Ryan Ingold serves as teaching pastor and elder at Crosspointe Church of Bryant. Initially started as a church plant of Geyer Springs First Baptist Church in Little Rock, Crosspointe has been meeting for over six years now. A few years ago, they were able to purchase a building in town right next to the high school and not far from the middle school and junior high school. The purchase also included land across the street with lots of green space.
The church is located in a part of town that is in need of some revitalization. Crosspointe has a heart for reaching their community, so Ingold and other church leaders began praying and looking at ways that they could use the extra land to be a blessing to the community. They wanted it to be a connection point and a place to cultivate and build relationships.
From this time of praying and planning, the idea to build a community park was born. “The more we got into it, the more we could just see the number of different people, the types of people, groups of people that could benefit from it,” Ingold said.
Ingold began to meet with key city leaders, and he says they were on board from the very beginning. This includes the mayor, city council members, superintendent and the Chamber of Commerce. Ingold says in addition to these, the city parks department director has not only given a great endorsement, but has also served as an advisor in helping the church think though the things they need to know in order to build and maintain the park. “Churches don’t do this every day. It’s kind of out of our lane,” Ingold said.
Work has already begun on the park, and elements will be added in phases as resources become available. Ingold says that a playground has already been built and food truck hookups are going in next month. He says there will eventually be a building with bathrooms that will also include a kitchen for a permanent food truck type vendor. There will be some rooftop seating as well as outdoor seating for dining space.
The anchor for the whole thing is a planned amphitheater which will include an L-shaped pavilion. The pavilion will be multi-purpose so when there is not anything happening on stage, there will be dry space for people to eat, congregate and just hang out. “When we do have something onstage, there will be a really nice view because there are stadium steps going down to the lower level of the amphitheater.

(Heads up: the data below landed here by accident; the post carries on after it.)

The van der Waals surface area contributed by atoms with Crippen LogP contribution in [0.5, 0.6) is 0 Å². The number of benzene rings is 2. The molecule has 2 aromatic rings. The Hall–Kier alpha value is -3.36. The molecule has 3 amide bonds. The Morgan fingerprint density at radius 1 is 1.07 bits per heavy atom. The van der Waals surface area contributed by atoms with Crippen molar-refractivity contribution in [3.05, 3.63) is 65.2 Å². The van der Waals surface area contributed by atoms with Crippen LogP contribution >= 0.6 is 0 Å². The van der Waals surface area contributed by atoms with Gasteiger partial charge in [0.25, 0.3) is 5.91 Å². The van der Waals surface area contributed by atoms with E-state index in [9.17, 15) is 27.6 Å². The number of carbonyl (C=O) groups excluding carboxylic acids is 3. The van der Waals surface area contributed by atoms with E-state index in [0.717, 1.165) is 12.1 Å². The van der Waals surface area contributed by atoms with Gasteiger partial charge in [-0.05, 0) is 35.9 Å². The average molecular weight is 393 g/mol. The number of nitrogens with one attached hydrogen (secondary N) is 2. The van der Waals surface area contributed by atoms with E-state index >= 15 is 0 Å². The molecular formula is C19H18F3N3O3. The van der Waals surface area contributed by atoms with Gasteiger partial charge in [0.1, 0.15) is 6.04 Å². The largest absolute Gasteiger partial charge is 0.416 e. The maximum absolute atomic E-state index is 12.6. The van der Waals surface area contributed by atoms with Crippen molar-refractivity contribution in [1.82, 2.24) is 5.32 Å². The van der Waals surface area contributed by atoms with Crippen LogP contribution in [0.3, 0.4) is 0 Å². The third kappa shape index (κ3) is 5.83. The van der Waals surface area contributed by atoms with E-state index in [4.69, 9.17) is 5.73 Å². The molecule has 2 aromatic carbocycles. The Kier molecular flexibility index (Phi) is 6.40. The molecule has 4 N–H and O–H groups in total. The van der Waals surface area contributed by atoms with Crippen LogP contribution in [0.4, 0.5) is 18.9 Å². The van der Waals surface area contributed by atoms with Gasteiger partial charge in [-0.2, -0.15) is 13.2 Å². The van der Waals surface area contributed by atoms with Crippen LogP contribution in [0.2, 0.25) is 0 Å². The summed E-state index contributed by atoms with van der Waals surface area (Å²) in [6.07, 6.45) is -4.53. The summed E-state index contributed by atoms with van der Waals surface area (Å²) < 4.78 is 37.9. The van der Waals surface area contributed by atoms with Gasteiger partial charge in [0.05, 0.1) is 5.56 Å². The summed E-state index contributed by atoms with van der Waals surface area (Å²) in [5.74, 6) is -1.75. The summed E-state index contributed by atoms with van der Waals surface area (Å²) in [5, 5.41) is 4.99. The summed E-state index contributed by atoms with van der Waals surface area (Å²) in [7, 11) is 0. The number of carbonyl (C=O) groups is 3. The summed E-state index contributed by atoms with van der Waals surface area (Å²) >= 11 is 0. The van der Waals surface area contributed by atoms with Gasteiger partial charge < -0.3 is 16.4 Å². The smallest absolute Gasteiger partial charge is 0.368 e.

Ingold says he envisions a variety of people benefiting from all of this. He said for parents dropping their kids off at school, the park will be a place where they can go get a drink while they let their younger kids play and burn off some energy. He also said the leadership at the school believes that teachers at the school will take advantage of the food trucks that will be there because they will be a quick, easy accessible place for them to grab some lunch. “They don’t have an hour and a half to drive somewhere for lunch. So, this would be handy and quick and it gives them some fresh air and a change of scenery from school.” Ingold said.
Then after school is over, Ingold says that there are always a lot of kids and other pedestrians after school that pass by each day. He imagines that the park will be a big attraction for kids after school. He believes residents from the community will also take advantage of the gathering space that the park will provide.
Ingold also points to Jeremiah 29 as the motivation for what they are trying to do in the community. He points out that the church needs to “set up roots and seek the glory of God being displayed and declared in our city.”
“There are a lot of different people that are going to be able to have access to that park and connection to that park. Hopefully, we are able to create this kind of third space where our church can engage people. That’s one of the things our church does well is hospitality. I mean, when we have guests come, our church is really good about welcoming people, not with stuff, but just personality, you know? We’re hoping to really capitalize on the way that the Lord has gifted us as a body,” Ingold said.